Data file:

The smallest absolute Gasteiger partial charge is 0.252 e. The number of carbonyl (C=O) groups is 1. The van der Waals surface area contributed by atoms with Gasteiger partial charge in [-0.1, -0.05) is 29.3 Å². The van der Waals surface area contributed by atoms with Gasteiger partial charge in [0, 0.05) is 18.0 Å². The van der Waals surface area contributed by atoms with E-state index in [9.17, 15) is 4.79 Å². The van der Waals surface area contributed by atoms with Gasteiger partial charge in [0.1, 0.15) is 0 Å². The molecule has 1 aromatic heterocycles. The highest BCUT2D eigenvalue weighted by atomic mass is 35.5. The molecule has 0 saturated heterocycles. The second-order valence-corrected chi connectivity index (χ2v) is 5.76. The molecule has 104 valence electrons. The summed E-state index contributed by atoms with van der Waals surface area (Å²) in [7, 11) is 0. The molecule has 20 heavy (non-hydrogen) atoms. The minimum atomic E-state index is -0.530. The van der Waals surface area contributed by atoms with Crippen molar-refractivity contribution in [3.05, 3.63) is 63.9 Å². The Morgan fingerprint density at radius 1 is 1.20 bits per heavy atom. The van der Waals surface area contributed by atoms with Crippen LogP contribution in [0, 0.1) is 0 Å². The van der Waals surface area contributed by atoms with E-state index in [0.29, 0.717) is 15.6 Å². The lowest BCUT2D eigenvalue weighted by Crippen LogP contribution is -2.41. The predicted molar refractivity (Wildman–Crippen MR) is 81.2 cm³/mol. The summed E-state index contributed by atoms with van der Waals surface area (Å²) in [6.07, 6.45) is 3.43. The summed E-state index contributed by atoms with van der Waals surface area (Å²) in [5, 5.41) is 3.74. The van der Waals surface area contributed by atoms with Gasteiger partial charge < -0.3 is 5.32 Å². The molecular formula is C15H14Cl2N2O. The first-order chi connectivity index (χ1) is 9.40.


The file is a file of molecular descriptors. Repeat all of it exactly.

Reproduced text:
The smallest absolute Gasteiger partial charge is 0.252 e. The number of carbonyl (C=O) groups is 1. The van der Waals surface area contributed by atoms with Gasteiger partial charge in [-0.1, -0.05) is 29.3 Å². The van der Waals surface area contributed by atoms with Gasteiger partial charge in [0, 0.05) is 18.0 Å². The van der Waals surface area contributed by atoms with E-state index in [9.17, 15) is 4.79 Å². The van der Waals surface area contributed by atoms with Gasteiger partial charge in [0.1, 0.15) is 0 Å². The molecule has 1 aromatic heterocycles. The highest BCUT2D eigenvalue weighted by atomic mass is 35.5. The molecule has 0 saturated heterocycles. The second-order valence-corrected chi connectivity index (χ2v) is 5.76. The molecule has 104 valence electrons. The summed E-state index contributed by atoms with van der Waals surface area (Å²) in [7, 11) is 0. The molecule has 20 heavy (non-hydrogen) atoms. The minimum atomic E-state index is -0.530. The van der Waals surface area contributed by atoms with Crippen molar-refractivity contribution in [3.05, 3.63) is 63.9 Å². The Morgan fingerprint density at radius 1 is 1.20 bits per heavy atom. The van der Waals surface area contributed by atoms with Crippen LogP contribution in [0, 0.1) is 0 Å². The van der Waals surface area contributed by atoms with E-state index in [0.29, 0.717) is 15.6 Å². The lowest BCUT2D eigenvalue weighted by Crippen LogP contribution is -2.41. The predicted molar refractivity (Wildman–Crippen MR) is 81.2 cm³/mol. The summed E-state index contributed by atoms with van der Waals surface area (Å²) in [6.07, 6.45) is 3.43. The summed E-state index contributed by atoms with van der Waals surface area (Å²) in [5, 5.41) is 3.74. The van der Waals surface area contributed by atoms with Gasteiger partial charge < -0.3 is 5.32 Å². The molecular formula is C15H14Cl2N2O. The first-order chi connectivity index (χ1) is 9.40.